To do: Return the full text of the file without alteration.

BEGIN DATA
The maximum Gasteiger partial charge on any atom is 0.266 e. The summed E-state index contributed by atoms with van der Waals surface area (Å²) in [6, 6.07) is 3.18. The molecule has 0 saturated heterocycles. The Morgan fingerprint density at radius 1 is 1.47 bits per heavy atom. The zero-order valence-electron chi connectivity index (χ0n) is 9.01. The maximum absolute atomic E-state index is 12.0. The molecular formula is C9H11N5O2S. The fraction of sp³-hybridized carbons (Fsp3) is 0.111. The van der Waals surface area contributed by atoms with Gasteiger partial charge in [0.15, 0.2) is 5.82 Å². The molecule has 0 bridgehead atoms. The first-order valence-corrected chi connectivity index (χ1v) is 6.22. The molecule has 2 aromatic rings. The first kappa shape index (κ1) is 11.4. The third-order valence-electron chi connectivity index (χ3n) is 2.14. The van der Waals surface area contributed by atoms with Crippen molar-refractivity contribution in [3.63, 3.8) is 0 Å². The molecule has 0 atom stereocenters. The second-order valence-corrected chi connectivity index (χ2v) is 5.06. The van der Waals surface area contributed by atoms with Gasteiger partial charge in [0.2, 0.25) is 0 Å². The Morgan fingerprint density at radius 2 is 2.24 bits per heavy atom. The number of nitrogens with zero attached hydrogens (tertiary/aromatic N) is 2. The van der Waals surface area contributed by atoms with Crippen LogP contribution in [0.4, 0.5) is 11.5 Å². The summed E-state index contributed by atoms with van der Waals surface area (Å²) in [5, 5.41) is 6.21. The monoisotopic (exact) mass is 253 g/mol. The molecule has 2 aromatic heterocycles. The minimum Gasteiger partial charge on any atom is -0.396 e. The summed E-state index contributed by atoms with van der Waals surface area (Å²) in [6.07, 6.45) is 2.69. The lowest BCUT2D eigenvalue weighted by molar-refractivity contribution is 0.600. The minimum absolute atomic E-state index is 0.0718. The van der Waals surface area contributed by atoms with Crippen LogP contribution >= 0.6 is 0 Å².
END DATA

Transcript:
The maximum Gasteiger partial charge on any atom is 0.266 e. The summed E-state index contributed by atoms with van der Waals surface area (Å²) in [6, 6.07) is 3.18. The molecule has 0 saturated heterocycles. The Morgan fingerprint density at radius 1 is 1.47 bits per heavy atom. The zero-order valence-electron chi connectivity index (χ0n) is 9.01. The maximum absolute atomic E-state index is 12.0. The molecular formula is C9H11N5O2S. The fraction of sp³-hybridized carbons (Fsp3) is 0.111. The van der Waals surface area contributed by atoms with Gasteiger partial charge in [0.15, 0.2) is 5.82 Å². The molecule has 0 bridgehead atoms. The first-order valence-corrected chi connectivity index (χ1v) is 6.22. The molecule has 2 aromatic rings. The first kappa shape index (κ1) is 11.4. The third-order valence-electron chi connectivity index (χ3n) is 2.14. The van der Waals surface area contributed by atoms with Crippen molar-refractivity contribution in [3.63, 3.8) is 0 Å². The molecule has 0 atom stereocenters. The second-order valence-corrected chi connectivity index (χ2v) is 5.06. The van der Waals surface area contributed by atoms with Gasteiger partial charge in [0.2, 0.25) is 0 Å². The Morgan fingerprint density at radius 2 is 2.24 bits per heavy atom. The number of nitrogens with zero attached hydrogens (tertiary/aromatic N) is 2. The van der Waals surface area contributed by atoms with Crippen LogP contribution in [0.4, 0.5) is 11.5 Å². The summed E-state index contributed by atoms with van der Waals surface area (Å²) in [5, 5.41) is 6.21. The monoisotopic (exact) mass is 253 g/mol. The molecule has 2 aromatic heterocycles. The minimum Gasteiger partial charge on any atom is -0.396 e. The summed E-state index contributed by atoms with van der Waals surface area (Å²) in [6.07, 6.45) is 2.69. The lowest BCUT2D eigenvalue weighted by molar-refractivity contribution is 0.600. The minimum absolute atomic E-state index is 0.0718. The van der Waals surface area contributed by atoms with Crippen LogP contribution >= 0.6 is 0 Å².